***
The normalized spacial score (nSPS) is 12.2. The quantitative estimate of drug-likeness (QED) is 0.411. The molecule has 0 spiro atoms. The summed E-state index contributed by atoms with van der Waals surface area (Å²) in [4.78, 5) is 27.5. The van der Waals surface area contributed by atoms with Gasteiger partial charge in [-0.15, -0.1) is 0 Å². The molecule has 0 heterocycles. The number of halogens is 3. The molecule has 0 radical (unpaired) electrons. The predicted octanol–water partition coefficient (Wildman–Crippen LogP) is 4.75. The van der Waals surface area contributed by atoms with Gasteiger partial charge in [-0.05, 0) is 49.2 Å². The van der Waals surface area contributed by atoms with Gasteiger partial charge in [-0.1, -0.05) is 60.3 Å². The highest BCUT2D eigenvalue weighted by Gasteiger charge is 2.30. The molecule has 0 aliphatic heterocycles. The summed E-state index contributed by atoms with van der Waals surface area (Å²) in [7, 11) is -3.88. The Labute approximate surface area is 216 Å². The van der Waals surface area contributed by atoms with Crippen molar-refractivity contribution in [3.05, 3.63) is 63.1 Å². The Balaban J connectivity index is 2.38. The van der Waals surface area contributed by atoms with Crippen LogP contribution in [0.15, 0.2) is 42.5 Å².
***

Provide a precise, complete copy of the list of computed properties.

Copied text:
The normalized spacial score (nSPS) is 12.2. The quantitative estimate of drug-likeness (QED) is 0.411. The molecule has 0 spiro atoms. The summed E-state index contributed by atoms with van der Waals surface area (Å²) in [4.78, 5) is 27.5. The van der Waals surface area contributed by atoms with Gasteiger partial charge in [-0.15, -0.1) is 0 Å². The molecule has 0 heterocycles. The number of halogens is 3. The molecule has 0 radical (unpaired) electrons. The predicted octanol–water partition coefficient (Wildman–Crippen LogP) is 4.75. The van der Waals surface area contributed by atoms with Gasteiger partial charge in [-0.05, 0) is 49.2 Å². The van der Waals surface area contributed by atoms with Gasteiger partial charge in [-0.1, -0.05) is 60.3 Å². The highest BCUT2D eigenvalue weighted by Gasteiger charge is 2.30. The molecule has 0 aliphatic heterocycles. The summed E-state index contributed by atoms with van der Waals surface area (Å²) in [7, 11) is -3.88. The Labute approximate surface area is 216 Å². The van der Waals surface area contributed by atoms with Crippen molar-refractivity contribution in [3.05, 3.63) is 63.1 Å². The Balaban J connectivity index is 2.38. The van der Waals surface area contributed by atoms with Crippen LogP contribution in [0.15, 0.2) is 42.5 Å².